“Diversity,” begins the weekly ad for Veridian Dynamics, composed of stock footage and a soothing voice-over. “Just the thought of it makes these white people smile.” With Veridian Dynamics, the tone-deaf mega-corporation that lords over/employs the characters of Better Off Ted, creator Victor Fresco built one of the great modern TV villains, an exaggerated but recognizable corporate dystopia. The best of its cost-saving measures comes in “Racial Sensitivity,” when the company installs new motion detectors that, unfortunately, can’t see black people. As Portia De Rossi’s all-business boss Veronica says, “The company’s position is that it’s actually the opposite of racist, because it’s not targeting black people. It’s just ignoring them.” From there it’s a front-to-back hilarious satire of institutional racism grounded in the burgeoning characterizations of spineless Lem (Malcolm Barrett) and faceless, clueless Veridian. The developing relationships are what keep “Racial Sensitivity” from being a very special episode. Instead it fits right in, the main course in Better Off Ted’s decadent Soylent feast. As Veronica explains, “This isn’t about race. It’s about money. It’s always about money. Money before people—that’s the company motto.” [Brandon Nowalk]
11. Parks And Recreation, “Fancy Party” (2011)
The most important moment in the best episode of Parks And Recreation’s best season is the moment that doesn’t happen. For the first 10 minutes or so of its running time, “Fancy Party” pretends like it has a plot: April (Aubrey Plaza) and Andy (Chris Pratt) throw a party, Leslie Knope (Amy Poehler) learns that the party is actually a cover for their surprise wedding, and Leslie decides she has to do everything in her power to stop it. That’s a clear premise, one that cleverly pits characters we like against each other for reasons that are entirely consistent with what we know about them.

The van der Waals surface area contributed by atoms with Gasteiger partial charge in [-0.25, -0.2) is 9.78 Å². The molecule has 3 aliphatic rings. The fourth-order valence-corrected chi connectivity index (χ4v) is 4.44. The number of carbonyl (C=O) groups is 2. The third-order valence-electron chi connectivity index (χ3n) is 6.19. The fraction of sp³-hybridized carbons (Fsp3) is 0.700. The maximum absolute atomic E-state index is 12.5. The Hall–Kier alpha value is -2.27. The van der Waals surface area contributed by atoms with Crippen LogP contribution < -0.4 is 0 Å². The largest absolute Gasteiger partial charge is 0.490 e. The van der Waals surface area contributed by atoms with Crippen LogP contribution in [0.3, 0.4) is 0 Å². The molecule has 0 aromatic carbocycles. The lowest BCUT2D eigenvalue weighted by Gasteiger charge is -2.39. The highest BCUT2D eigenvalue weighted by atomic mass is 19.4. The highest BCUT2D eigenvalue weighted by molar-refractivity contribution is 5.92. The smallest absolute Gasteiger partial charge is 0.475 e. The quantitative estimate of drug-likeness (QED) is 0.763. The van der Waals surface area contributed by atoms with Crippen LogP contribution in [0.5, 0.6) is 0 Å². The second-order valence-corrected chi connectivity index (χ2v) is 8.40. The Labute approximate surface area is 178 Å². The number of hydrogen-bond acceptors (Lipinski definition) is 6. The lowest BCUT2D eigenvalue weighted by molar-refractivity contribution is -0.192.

But there’s no actual conflict. Leslie gets worried, Leslie tries to recruit others to help her, the wedding happens anyway, and Leslie realizes that sometimes love is worth the risk. It doesn’t sound like much, but the basic kindness and generosity of the episode’s non-plot is one of Parks And Recreation’s greatest strengths; the humor comes from oddballs bouncing off each other in the world’s most perfect small town, and “Fancy Party” offers the opportunities for every oddball to shine. Even Ann (Rashida Jones), who the writers sometimes struggled to find stories for, gets a fun B-plot with Donna (Retta), trying out the dating scene. The key is the unexpectedly graceful story resolution: Leslie learns something, but without the humiliation and histrionics a lifetime of sitcom watching has taught us to expect. Those histrionics can be hilarious, but there’s something powerful about seeing things just work out for once, without having to strain. [Zack Handlen]
Tomorrow: Trivia questions are asked, trivial complaints are lodged, fates are decided by the roll of the die, and small towns are put on the map as we count down the top 10 sitcom episodes of the last 25 years. Also: Our writers speak up for their favorites that didn’t make the final cut.